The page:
McCaw also claimed that the cover-up and decision to throw the football program under the bus was because accepting blame on an institutional level would be “bad for business. … It’s bad for Baylor’s brand, bad for admission, bad for tuition revenue.”

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The university fired back against McCaw’s accusations in a statement.

“The plaintiffs’ counsel have grossly mischaracterized facts to promote a misleading narrative in an effort to deflect attention away from the actual facts of the case pending before the court,” the statement said. “We will maintain our diligent efforts to keep discovery focused on this specific case while steadfastly protecting the privacy of our students and their records that are uninvolved in this matter.

“Much of the testimony of Mr. McCaw that is selectively quoted in the motion is based on speculation, hearsay and even media reports.”

McCaw, meanwhile, had a bombshell left to lob at his former employer.

Although he does not name the source of the quote, McCaw accuses one Baylor regent of “racially charged labels like ‘300-pound black football player’ being freely thrown around to the exclusion of other instances of university-wide misconduct,”

If McCaw can prove that accusation, Baylor will be fighting a two-front war; they’re already under fire from women enraged at the failure to take them seriously after they were raped on campus.

If those racially-charged words enter into it, they’ll get tarred with the brush of institutional racism as well.

There is one key piece of evidence to contradict McCaw’s claim: Title IX coordinator Patty Crawford told him that “she had had upwards of approximately 300 cases since she’d arrived at Baylor, and she had not detected any pattern relative to student athletes within that number.”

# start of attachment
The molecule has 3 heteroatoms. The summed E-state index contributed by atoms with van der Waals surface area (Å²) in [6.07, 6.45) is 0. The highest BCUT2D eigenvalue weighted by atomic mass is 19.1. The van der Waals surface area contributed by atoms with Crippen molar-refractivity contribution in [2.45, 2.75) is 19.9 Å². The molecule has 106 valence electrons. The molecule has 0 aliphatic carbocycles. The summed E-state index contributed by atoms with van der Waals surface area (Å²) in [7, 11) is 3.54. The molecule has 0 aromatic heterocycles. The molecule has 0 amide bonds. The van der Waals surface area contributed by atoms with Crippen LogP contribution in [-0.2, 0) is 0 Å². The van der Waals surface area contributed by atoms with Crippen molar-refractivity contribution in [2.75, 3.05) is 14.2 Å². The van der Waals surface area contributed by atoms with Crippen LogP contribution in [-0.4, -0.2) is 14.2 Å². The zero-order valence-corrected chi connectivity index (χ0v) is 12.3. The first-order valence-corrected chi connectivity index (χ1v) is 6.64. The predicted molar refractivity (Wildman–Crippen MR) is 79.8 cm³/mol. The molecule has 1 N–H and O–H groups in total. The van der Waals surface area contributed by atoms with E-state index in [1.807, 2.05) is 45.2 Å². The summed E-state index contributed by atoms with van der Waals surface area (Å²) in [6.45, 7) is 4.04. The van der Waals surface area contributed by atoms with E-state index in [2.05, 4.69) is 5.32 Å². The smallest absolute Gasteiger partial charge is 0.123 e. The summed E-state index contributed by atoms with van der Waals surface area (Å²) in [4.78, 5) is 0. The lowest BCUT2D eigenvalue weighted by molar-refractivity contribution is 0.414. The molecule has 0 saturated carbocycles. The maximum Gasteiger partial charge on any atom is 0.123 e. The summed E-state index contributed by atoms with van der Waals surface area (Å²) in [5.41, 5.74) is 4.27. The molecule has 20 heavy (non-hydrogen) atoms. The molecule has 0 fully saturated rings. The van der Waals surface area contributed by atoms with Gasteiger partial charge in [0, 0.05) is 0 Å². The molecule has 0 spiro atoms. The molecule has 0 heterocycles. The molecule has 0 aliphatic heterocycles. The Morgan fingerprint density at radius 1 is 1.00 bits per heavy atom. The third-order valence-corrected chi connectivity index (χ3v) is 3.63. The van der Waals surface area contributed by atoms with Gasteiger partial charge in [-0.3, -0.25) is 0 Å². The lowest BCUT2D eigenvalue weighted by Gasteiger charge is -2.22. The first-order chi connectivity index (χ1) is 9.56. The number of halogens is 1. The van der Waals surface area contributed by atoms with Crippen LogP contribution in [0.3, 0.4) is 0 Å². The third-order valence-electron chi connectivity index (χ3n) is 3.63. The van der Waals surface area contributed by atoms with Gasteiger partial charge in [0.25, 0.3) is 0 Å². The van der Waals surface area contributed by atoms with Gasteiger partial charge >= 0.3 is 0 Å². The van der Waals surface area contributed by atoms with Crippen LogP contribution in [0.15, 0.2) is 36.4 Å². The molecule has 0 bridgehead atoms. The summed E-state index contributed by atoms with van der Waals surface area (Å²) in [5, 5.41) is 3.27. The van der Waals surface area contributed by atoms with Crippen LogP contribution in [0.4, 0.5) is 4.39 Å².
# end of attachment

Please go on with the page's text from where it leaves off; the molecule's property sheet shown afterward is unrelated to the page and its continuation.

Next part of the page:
Crawford did, however, say that 10 percent of her work involved assaults by football players and that furthermore, those assaults tended to be of a far more violent and depraved nature.

That 10 percent figure is significant because athletes make up only 4 percent of Baylor’s enrollment.

The entire community in Waco has been rocked by this scandal, and as the story continues to develop, the effects on the football program could be devastating.

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Boston born and raised, Fox has been writing about sports since 2011. He covered ESPN Friday Night Fights shows for The Boxing Tribune before shifting focus and launching Pace and Space, the home of "Smart NBA Talk for Smart NBA Fans", in 2015. He can often be found advocating for various NBA teams to pack up and move to his adopted hometown of Seattle.
Boston born and raised, Fox has been writing about sports since 2011. He covered ESPN Friday Night Fights shows for The Boxing Tribune before shifting focus and launching Pace and Space, the home of "Smart NBA Talk for Smart NBA Fans", in 2015. He can often be found advocating for various NBA teams to pack up and move to his adopted hometown of Seattle.
Birthplace
Boston, Massachusetts
Education
Bachelor of Science in Accounting from University of Nevada-Reno
Location
Seattle, Washington
Languages Spoken
English
Topics of Expertise
Sports